Gerardo Ceballos, Paul R. Ehrlich, Anthony D. Barnosky, Andrés García, Robert M. Pringle and Todd M. Palmer, ‘Accelerated modern human−induced species losses: Entering the sixth mass extinction’, Science Advances, 5, no.1 (2015). doi: 10.1126/sciadv.1400253; Damian Carrington, ‘Earth has lost half of its wildlife in the past 40 years, says WWF’, The Guardian, 1 October 2014. Available at: http://www.theguardian.com/environment/2014/sep/29/earth-lost-50-wildlife-in-40-years-wwf?CMP=share_btn_fb. Last accessed 29 January 2016.
 Naomi Klein, This Changes Everything: Capitalism vs. the Climate (London and New York: Penguin), 169.
 Bill McKibben, ‘Climate deal: the pistol has fired, so why aren’t we running?’, The Guardian, 14 December 2015. Available at:http://www.theguardian.com/commentisfree/2015/dec/13/paris-climate-talks-15c-marathon-negotiating-physics. Last accessed 15 December 2015.
 Timothy Morton, The Ecological Thought (Cambridge Mass. Harvard University Press, 2010), Kindle edition, loc. 203, 412.
 A brief sample of disciplinary work in international studies showing such awareness includes Simon Dalby, ‘Environmental Geopolitics in the Twenty First Century’, Alternatives: Global, Local, Political 39, no.1 (2014): 1-14; Erika Cudworth and Stephen Hobden, Posthuman International Relations: Complexity, Ecologism and Global Politics (London and New York: Zed Books, 2013); Rafi Youatt, ‘Interspecies Relations, International Relations: Rethinking Anthropocentric Politics’, Millennium: Journal of International Studies, 43, no.1 (2014): 207-223; Lorraine Elliott, ‘Cosmopolitan Environmental Harm Conventions’, Global Society 20 no.3 (2006): 346-363; Andrew Hurrell, ‘The State’, in Andrew Dobson and Robyn Eckersley eds.Political Theory and the Ecological Challenge (Cambridge and London: Cambridge University Press, 2006): 165-182; Robyn Eckersley, The Green State (Cambridge Mass. The MIT Press, 2004); Robyn Eckersley, ‘Deliberative Democracy, Representation and Risk’, in M. Saward ed.Democratic Innovation (London: Routledge, 2000); Hayley Stevenson, Institutionalizing Unsustainability: The Paradox of Global Climate Governance (Berkeley and London: University of California Press, 2012).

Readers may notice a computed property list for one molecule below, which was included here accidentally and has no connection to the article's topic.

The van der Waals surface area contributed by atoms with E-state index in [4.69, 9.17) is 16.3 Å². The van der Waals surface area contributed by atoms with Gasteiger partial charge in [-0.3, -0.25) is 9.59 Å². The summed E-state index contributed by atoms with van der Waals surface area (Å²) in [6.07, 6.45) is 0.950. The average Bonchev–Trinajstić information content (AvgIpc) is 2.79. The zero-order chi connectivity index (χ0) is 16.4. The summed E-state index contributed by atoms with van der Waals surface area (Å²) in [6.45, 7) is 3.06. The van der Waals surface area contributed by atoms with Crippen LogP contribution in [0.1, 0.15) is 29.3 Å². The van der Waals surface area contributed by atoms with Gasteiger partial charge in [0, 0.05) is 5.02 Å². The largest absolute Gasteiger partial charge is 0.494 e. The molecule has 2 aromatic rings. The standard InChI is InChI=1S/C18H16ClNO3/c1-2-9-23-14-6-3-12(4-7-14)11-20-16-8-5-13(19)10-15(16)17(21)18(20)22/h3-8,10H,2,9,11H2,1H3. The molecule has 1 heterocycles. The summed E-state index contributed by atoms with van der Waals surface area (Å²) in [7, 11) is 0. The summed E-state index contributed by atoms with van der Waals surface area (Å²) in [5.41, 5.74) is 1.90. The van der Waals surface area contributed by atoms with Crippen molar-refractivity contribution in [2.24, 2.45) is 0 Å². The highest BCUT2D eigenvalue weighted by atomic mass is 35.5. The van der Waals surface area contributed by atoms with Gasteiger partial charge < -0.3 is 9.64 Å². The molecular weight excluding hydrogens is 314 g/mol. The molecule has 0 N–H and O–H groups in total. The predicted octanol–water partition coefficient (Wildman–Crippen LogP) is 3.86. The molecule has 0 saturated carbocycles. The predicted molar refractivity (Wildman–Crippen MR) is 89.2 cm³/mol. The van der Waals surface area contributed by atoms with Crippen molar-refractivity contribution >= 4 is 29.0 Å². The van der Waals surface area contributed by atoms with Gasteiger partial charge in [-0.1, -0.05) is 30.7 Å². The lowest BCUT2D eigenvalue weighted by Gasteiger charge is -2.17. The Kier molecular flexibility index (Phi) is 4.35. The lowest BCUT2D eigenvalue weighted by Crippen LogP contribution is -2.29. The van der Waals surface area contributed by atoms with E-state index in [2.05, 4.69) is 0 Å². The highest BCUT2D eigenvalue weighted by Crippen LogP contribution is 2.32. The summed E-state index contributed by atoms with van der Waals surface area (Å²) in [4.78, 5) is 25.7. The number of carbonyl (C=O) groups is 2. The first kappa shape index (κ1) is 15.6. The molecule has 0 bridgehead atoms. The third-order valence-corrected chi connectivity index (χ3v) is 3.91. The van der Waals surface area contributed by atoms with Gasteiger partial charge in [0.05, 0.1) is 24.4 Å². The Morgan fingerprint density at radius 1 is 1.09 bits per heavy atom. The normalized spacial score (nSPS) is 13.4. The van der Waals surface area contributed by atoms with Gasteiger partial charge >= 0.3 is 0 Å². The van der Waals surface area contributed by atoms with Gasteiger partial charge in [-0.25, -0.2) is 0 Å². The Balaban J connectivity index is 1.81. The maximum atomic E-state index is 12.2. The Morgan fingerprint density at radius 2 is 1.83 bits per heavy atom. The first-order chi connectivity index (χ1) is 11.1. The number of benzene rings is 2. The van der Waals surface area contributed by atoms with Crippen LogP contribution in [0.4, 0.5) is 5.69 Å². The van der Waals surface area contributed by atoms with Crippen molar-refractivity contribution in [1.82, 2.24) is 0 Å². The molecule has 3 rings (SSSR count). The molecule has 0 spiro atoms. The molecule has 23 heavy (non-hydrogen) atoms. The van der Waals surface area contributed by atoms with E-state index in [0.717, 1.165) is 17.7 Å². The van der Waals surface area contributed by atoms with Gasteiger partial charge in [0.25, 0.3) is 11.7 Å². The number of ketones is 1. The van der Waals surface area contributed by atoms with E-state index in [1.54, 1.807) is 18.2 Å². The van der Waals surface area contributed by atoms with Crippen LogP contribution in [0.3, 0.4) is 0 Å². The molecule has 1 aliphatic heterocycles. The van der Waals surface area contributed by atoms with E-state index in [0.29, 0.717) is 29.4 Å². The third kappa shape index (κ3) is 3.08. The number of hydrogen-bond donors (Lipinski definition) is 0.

Viz., Inanna Hamati-Ataya, ‘Contemporary ‘Dissidence’ in American IR: The New Structure of Anti-Mainstream Scholarship?’ International Studies Perspectives 12 (2011), 362-98; Richard A. Falk, A Study of Future Worlds (Free Press, 1975).
 McKenzie Wark, Molecular Red: Theory for the Anthropocene (London: Verso, 2015), xiii-xvi.